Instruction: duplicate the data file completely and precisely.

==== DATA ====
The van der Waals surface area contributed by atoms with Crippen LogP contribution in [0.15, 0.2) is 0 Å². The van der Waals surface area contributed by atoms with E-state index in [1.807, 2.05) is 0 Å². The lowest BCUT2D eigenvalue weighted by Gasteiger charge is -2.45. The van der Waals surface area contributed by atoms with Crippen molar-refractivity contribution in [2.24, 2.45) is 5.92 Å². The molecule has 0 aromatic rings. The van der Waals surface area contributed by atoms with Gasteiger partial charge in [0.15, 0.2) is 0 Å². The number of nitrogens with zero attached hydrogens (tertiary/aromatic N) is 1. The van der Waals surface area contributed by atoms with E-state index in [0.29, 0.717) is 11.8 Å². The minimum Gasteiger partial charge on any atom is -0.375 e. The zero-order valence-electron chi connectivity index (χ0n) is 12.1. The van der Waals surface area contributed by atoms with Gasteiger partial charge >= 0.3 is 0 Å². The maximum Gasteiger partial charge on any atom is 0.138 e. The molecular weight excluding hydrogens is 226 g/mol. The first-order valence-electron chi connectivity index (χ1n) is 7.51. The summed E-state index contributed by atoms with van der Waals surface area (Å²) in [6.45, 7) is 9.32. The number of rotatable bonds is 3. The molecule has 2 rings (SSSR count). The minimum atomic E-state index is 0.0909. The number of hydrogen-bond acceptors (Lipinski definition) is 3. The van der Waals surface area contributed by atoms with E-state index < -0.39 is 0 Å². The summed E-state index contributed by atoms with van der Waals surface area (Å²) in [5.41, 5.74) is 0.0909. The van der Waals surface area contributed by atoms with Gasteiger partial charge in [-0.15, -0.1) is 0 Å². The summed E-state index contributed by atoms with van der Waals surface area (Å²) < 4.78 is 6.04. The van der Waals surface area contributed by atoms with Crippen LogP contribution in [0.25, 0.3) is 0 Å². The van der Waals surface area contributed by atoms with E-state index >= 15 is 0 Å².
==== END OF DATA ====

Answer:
The van der Waals surface area contributed by atoms with Crippen LogP contribution in [0.15, 0.2) is 0 Å². The van der Waals surface area contributed by atoms with E-state index in [1.807, 2.05) is 0 Å². The lowest BCUT2D eigenvalue weighted by Gasteiger charge is -2.45. The van der Waals surface area contributed by atoms with Crippen molar-refractivity contribution in [2.24, 2.45) is 5.92 Å². The molecule has 0 aromatic rings. The van der Waals surface area contributed by atoms with Gasteiger partial charge in [0.15, 0.2) is 0 Å². The number of nitrogens with zero attached hydrogens (tertiary/aromatic N) is 1. The van der Waals surface area contributed by atoms with E-state index in [0.29, 0.717) is 11.8 Å². The minimum Gasteiger partial charge on any atom is -0.375 e. The zero-order valence-electron chi connectivity index (χ0n) is 12.1. The van der Waals surface area contributed by atoms with Gasteiger partial charge >= 0.3 is 0 Å². The maximum Gasteiger partial charge on any atom is 0.138 e. The molecular weight excluding hydrogens is 226 g/mol. The first-order valence-electron chi connectivity index (χ1n) is 7.51. The summed E-state index contributed by atoms with van der Waals surface area (Å²) in [6.45, 7) is 9.32. The number of rotatable bonds is 3. The molecule has 2 rings (SSSR count). The minimum atomic E-state index is 0.0909. The number of hydrogen-bond acceptors (Lipinski definition) is 3. The van der Waals surface area contributed by atoms with E-state index < -0.39 is 0 Å². The summed E-state index contributed by atoms with van der Waals surface area (Å²) in [5.41, 5.74) is 0.0909. The van der Waals surface area contributed by atoms with Gasteiger partial charge in [-0.15, -0.1) is 0 Å². The summed E-state index contributed by atoms with van der Waals surface area (Å²) < 4.78 is 6.04. The van der Waals surface area contributed by atoms with Crippen LogP contribution in [0.25, 0.3) is 0 Å². The van der Waals surface area contributed by atoms with E-state index >= 15 is 0 Å².